REVIEW: General Mills Strawberry and Blueberry Tiny Toast Cereals

General Mills Strawberry and Blueberry Tiny Toast Cereals?
Toast is so en vogue right now. You’ve got your avocado toast, your restaurants that only serve toast, and your beer made from toast. Hell, at this point, you’d half expect toast to start singing “My Lovin’ (You’re Never Gonna Get It).”

Toast wasn’t always the critical darling it is today. For years, it perched precariously on the side of breakfast platters everywhere, only there to sop up the remnants of runny yolks (or last night’s bad decisions, if you know what I mean).

But then, in 1984, the cereal wizards at General Mills introduced Cinnamon Toast Crunch, and the rest was history. What then followed were years of toast cereal offshoots like French Toast Crunch and Peanut Butter Toast Crunch, which led me to believe that General Mills should just change their name to “That Cereal Company That Only Makes Toast Themed Cereal.”

Enter Strawberry and Blueberry Tiny Toast cereals to prove my point.

In what is apparently General Mills’ first new cereal brand in fifteen years (I know, I was just as surprised as you), Strawberry and Blueberry Tiny Toast cereals were developed to have an “all-family appeal.” I’m not sure where General Mills finds their test families, but I imagine that the folks who thought this cereal would appeal to everyone are the same folks who think Pop-Tarts are a good source of your five-a-day.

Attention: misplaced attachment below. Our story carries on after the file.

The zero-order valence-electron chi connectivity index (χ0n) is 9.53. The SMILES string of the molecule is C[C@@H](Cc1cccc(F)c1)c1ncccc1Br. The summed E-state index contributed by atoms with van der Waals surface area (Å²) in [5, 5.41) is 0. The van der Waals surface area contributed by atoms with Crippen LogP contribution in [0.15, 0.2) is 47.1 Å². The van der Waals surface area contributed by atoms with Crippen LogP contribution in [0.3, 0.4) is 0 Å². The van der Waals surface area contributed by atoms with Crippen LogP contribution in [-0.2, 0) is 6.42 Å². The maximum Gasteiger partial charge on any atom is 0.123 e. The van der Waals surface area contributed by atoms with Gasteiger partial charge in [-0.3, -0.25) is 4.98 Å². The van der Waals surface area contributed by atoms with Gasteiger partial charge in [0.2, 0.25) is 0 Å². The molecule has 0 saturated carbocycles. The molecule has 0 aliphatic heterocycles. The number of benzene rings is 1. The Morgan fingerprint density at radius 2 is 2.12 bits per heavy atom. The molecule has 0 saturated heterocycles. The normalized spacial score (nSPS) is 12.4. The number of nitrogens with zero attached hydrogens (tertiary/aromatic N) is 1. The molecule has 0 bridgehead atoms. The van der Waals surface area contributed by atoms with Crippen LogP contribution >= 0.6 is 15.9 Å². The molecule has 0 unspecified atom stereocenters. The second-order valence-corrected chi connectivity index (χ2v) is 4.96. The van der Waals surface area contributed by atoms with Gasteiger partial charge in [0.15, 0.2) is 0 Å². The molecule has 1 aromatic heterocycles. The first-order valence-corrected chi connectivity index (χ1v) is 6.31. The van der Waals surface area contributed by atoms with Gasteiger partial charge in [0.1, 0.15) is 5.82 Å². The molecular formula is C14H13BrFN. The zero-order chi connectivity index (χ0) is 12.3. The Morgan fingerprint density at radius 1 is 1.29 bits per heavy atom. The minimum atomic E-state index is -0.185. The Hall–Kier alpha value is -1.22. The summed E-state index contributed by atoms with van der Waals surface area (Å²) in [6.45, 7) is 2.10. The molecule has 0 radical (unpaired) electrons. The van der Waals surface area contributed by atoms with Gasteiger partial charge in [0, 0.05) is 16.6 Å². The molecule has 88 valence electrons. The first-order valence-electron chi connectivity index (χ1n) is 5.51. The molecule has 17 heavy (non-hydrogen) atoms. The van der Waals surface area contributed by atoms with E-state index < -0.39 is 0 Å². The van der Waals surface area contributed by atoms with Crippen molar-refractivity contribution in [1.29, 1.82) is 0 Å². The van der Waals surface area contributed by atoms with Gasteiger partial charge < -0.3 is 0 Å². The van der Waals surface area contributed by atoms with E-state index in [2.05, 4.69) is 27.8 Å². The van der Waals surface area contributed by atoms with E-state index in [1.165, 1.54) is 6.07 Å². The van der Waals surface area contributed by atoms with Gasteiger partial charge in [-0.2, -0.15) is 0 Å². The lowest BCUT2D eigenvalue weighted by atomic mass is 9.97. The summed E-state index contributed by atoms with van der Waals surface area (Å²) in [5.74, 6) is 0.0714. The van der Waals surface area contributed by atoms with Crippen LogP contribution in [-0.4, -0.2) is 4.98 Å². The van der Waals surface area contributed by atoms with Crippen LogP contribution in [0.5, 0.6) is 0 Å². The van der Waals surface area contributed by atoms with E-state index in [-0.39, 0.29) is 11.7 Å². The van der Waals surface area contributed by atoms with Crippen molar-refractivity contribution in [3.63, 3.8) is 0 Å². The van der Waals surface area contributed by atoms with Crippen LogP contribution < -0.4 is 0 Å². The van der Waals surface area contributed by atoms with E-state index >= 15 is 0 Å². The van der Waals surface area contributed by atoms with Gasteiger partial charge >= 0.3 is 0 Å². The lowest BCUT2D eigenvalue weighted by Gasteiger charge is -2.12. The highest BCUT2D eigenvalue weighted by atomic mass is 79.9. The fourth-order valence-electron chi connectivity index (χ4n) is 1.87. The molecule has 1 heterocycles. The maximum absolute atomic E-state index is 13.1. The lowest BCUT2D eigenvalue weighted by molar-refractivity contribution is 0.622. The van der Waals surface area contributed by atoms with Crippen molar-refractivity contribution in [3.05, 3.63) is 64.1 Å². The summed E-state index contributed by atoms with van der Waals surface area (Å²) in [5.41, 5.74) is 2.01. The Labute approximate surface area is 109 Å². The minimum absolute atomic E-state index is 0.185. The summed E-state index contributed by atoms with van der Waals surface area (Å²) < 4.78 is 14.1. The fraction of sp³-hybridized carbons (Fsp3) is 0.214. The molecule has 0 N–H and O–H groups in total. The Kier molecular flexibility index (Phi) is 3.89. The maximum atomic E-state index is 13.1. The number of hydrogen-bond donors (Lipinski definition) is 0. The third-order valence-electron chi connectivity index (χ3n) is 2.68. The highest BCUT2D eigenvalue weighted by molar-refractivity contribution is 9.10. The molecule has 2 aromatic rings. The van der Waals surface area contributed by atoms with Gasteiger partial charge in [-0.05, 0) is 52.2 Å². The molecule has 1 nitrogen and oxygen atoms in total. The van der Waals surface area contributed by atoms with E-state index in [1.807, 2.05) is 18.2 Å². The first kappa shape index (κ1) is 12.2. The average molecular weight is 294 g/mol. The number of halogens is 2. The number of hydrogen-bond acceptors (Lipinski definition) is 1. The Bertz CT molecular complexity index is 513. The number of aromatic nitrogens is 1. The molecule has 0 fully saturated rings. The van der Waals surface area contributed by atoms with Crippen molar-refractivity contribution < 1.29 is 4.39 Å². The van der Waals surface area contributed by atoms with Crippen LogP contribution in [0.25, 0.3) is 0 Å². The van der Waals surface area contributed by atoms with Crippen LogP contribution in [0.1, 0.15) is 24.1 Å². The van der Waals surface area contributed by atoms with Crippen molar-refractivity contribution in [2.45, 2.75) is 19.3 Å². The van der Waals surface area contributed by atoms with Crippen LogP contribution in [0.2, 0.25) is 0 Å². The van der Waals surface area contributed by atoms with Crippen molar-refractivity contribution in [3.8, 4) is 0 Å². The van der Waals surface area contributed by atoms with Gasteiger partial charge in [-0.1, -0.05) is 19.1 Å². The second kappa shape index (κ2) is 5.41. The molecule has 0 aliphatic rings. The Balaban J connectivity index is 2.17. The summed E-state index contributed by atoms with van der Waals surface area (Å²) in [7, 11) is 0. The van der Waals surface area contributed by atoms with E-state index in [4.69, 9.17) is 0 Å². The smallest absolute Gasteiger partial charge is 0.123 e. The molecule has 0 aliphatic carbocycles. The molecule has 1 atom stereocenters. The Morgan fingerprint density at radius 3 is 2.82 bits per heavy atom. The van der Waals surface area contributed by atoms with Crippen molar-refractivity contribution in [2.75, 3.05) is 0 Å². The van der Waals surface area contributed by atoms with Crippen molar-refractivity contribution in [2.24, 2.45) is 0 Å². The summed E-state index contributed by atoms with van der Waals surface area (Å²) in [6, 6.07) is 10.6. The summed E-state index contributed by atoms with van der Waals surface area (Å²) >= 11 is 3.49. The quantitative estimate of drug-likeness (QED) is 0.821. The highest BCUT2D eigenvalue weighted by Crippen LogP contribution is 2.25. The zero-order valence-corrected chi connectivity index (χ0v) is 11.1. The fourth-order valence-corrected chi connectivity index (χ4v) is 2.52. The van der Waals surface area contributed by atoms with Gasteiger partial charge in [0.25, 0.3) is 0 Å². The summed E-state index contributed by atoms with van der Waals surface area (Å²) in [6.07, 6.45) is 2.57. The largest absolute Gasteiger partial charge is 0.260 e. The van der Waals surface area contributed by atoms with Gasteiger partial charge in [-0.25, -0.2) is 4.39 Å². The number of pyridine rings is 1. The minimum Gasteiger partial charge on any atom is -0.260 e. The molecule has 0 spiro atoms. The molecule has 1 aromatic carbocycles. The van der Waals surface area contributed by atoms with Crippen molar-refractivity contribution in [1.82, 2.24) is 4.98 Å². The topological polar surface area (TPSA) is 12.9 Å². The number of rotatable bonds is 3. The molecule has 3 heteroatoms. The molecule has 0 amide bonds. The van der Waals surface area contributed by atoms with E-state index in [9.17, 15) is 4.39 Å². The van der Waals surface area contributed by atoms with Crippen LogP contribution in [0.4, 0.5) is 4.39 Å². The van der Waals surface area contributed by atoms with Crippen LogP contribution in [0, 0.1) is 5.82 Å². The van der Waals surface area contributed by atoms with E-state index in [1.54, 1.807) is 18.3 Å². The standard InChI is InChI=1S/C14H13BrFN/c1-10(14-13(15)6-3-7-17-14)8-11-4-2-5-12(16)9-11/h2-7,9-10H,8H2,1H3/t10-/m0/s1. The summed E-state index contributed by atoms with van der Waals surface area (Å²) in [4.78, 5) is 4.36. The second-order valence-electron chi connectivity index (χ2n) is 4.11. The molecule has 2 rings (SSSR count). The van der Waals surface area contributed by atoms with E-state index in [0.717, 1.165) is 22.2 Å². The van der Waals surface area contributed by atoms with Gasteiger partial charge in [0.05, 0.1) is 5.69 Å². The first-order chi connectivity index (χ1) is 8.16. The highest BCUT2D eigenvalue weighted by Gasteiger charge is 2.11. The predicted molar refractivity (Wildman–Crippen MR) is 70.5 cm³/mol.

Upon opening the box, the tiny toast cereals have a scent reminiscent of fruit and cream instant oatmeal. While it’s totally artificial, it brings back memories of all of the times in college I didn’t have the time or the initiative to make a more nutritious breakfast. Then upon pouring it out, I was greeted by an adorable bowl full of tiny pieces of toast. We’re talking Honey, I Shrunk the Kids tiny here. Rick Moranis would be proud.

General Mills Strawberry Tiny Toast Cereal

The look of the cereal is a different story, as the specks of fruit on each piece of tiny toast look a little more like measles and mold than anything natural. If Cinnamon Toast Crunch is the “taste you can see,” this cereal is more like the “taste you should see a doctor about.”

As a cereal purist, I first tried both cereals sans milk. Upon scooping out my first bite, I noticed the toasts had a dry and dusty appearance, which was affirmed when they immediately dissolved on my tongue. While the texture isn’t the most pleasant (think arid desert), the taste is much better, with both giving off muffin-like oat flavors mixed with the fruit.

General Mills Blueberry Tiny Toast Cereal

Tired of the Sahara-like climate inside my mouth, I drowned the cereals in milk. Let me tell you – Milk. Is. A. Game. changer. The milk immediately fluffs up the tiny toasts, giving them a more pleasant appearance and mouthfeel, and making the cereal much more enjoyable to eat. It’s like that Lubriderm commercial where they apply it to an alligator – it works that well.

Overall, the Tiny Toast cereals are a pretty good, albeit artificial, addition to your balanced breakfast. Let’s just hope that General Mills doesn’t come out with a crappy sequel.